The Immaculate Room is a poorly paced and thematically shallow film that bludgeons each and every one of its talking points to death.
In premise alone, new relationship drama The Immaculate Room feels like a throwback to the likes of Indecent Proposal, its utterly preposterous storyline inspiring dinner party and water cooler conversations of, “What would you do?” as opposed to cogent thoughts on the film itself. The setup is simple: couple Mikey (Emile Hirsch) and Kate (Kate Bosworth) have been granted the opportunity to participate in a world-famous study known as The Immaculate Room, in which they must spend 50 days together in a stark white room that contains one bed, one seating bench, and a single bathroom. They will have no access to the outside world, and they will be watched by a brilliant and infamous psychologist whose last study resulted in the destruction of an entire family. If successful, they will receive five million dollars; if one of them leaves and the other stays for the remaining time, that individual will get one million dollars. The big question: can they do it? More precisely, could you?
Such fodder seems tailor-made for the likes of Black Mirror or The Twilight Zone, where 45 minutes is all that is necessary to make its central thorny conundrum dramatically thrilling. At 90 minutes, the movie feels as if it is unspooling in real time, as writer-director Mukunda Michael Dewil does nothing either visually or thematically interesting with the material at hand. The characterization is beyond rote, with Mikey a loud and abrasive “artist” who desperately wants to attain independence from his wealthy and controlling father, while Kate is more calm and controlled but cutting in her remarks in ways that are borderline cruel. Both suffer from some sort of unnamed childhood trauma that the room will eventually prey upon and use against them, as well as the fact that Mikey and Kate have recently gotten back together after a split and stupidly see this opportunity as a way to renew their bonds of love. Yes, The Immaculate Room is yet another entry in the suddenly ubiquitous subgenre of forced relationship counseling, no doubt inspired by the early days of Covid-induced quarantine, where hell was forced quality time with loved ones. Dewil rushes through initial events, setting up rules and routines then skipping ahead to day 23, as if it wouldn’t be far more interesting to get to know these individuals and witness the psychological fallout they endure as they desperately try to acclimate to their current situation. Instead, we get a montage of Mikey running, Kate meditating, and both of them eating meals that consist of nothing more than a carton of liquid nutrients. Mikey is the first to lose his shit, befriending a bug and questioning his resiliency as a human. Kate keeps things bottled up, a powder keg conceivably ready to go off at any given moment, but Bosworth underplays the role to such a ridiculous degree that she seems more likely to fall into a coma at any given moment.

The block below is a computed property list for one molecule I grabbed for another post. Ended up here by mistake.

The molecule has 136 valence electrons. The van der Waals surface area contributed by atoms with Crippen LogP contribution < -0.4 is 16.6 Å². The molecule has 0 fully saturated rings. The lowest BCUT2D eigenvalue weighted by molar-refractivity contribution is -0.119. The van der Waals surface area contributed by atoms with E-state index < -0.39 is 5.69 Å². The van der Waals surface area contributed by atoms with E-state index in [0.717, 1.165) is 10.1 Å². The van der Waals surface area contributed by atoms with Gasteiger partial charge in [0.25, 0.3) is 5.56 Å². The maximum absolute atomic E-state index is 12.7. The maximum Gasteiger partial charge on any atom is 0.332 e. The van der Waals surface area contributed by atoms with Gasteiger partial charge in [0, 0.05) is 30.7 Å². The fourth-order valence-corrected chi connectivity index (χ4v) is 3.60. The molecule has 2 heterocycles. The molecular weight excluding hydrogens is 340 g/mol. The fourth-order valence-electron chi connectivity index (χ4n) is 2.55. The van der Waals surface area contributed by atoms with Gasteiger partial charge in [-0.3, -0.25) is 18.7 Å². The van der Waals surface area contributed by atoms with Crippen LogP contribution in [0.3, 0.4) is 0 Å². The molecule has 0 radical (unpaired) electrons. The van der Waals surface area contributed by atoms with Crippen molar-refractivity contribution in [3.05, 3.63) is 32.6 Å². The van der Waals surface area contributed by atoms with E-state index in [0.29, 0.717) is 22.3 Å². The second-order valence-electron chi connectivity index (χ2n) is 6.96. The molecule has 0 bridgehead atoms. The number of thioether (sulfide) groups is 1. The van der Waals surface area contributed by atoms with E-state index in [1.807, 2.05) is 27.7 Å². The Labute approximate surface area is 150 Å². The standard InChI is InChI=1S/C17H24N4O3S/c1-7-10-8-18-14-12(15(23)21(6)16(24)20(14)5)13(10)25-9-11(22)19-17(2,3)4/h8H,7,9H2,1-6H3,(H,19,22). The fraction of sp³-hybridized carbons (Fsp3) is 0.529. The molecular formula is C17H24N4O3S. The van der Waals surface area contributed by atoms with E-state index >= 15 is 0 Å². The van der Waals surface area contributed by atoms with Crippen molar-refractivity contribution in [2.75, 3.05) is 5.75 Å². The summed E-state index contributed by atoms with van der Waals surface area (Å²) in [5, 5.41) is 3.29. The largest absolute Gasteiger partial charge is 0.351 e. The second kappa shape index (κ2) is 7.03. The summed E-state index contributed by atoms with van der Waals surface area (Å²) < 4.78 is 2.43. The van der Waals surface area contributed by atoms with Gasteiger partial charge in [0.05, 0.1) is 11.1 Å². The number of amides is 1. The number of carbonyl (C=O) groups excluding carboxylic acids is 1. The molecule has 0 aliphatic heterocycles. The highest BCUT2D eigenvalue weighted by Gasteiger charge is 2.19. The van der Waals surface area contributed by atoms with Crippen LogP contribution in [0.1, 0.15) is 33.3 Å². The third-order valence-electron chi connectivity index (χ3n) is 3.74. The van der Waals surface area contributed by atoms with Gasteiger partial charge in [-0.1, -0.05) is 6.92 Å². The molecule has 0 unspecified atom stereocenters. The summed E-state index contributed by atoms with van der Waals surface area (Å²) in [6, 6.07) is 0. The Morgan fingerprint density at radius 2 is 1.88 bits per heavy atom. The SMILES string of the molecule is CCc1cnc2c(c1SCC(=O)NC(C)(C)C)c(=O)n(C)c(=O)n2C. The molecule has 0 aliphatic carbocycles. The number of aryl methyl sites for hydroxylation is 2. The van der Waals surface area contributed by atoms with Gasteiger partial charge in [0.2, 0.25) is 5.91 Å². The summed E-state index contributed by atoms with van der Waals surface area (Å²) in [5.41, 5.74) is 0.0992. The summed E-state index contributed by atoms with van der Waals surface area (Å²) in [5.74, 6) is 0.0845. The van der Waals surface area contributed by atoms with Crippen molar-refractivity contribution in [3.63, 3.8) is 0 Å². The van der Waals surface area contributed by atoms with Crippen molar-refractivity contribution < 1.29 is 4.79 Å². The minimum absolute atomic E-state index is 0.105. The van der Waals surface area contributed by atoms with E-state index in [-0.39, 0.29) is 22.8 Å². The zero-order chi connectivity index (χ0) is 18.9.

Dewil goes out of his way to attempt to bring some spice to the proceedings, failing to realize that the real drama is inherent in the premise itself, thus proving the filmmaker’s utter lack of faith in his own material. Introducing both Chekov’s gun and Ashley Greene Khouri’s naked breasts seems a bit desperate, and robs the movie of any sort of realism it so desperately wants to achieve. That’s not to say the film isn’t topical, as it delves into the insidious ways that both money and capitalism hold sway over us both as a society and as individuals simply trying to stay afloat within it. Money is nice, but is it worth one’s humanity? “This isn’t a room, it’s a mirror, “ Mikey helpfully explains at one point, because this film never met a talking point it couldn’t bludgeon to death. Although in all honesty, what else do these ciphers have to talk about? Had Dewil displayed any sort of technical chops, it would make the proceedings far more involving, but he opts for a lot of static shots that rob the film of the claustrophobic atmosphere that should be inherent within its very premise. Meanwhile, Hirsch overacts to a grating degree, and one is left to ponder how this man, who was convicted of assault against a female studio executive, can still get work. It’s certainly a more compelling ponderance than the one at the heart of The Immaculate Room, which refuses to dig beneath its pearly white surface. Turns out, money is indeed the root of all evil. Viewers, make sure to pick your jaw up off the floor on your way out.
Published as part of Before We Vanish — August 2022.